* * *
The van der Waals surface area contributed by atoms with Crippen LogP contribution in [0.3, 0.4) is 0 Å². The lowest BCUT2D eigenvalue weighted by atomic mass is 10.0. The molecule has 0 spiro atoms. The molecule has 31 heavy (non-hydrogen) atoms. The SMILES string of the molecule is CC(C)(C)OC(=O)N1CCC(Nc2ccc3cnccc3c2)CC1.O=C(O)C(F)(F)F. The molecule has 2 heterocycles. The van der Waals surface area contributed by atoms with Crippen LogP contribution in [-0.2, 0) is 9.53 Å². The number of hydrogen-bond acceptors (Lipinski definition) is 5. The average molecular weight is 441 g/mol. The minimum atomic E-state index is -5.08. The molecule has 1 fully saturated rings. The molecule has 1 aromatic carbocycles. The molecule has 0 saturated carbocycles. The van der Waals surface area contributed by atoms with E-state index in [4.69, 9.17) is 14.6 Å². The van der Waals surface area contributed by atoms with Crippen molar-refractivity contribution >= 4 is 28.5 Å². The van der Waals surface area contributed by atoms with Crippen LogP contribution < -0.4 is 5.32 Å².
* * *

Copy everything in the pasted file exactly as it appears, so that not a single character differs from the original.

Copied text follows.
The van der Waals surface area contributed by atoms with Crippen LogP contribution in [0.3, 0.4) is 0 Å². The lowest BCUT2D eigenvalue weighted by atomic mass is 10.0. The molecule has 0 spiro atoms. The molecule has 31 heavy (non-hydrogen) atoms. The SMILES string of the molecule is CC(C)(C)OC(=O)N1CCC(Nc2ccc3cnccc3c2)CC1.O=C(O)C(F)(F)F. The molecule has 2 heterocycles. The van der Waals surface area contributed by atoms with Crippen LogP contribution in [-0.2, 0) is 9.53 Å². The number of hydrogen-bond acceptors (Lipinski definition) is 5. The average molecular weight is 441 g/mol. The minimum atomic E-state index is -5.08. The molecule has 1 fully saturated rings. The molecule has 1 aromatic carbocycles. The molecule has 0 saturated carbocycles. The van der Waals surface area contributed by atoms with E-state index in [4.69, 9.17) is 14.6 Å². The van der Waals surface area contributed by atoms with Crippen molar-refractivity contribution >= 4 is 28.5 Å². The van der Waals surface area contributed by atoms with Crippen LogP contribution < -0.4 is 5.32 Å².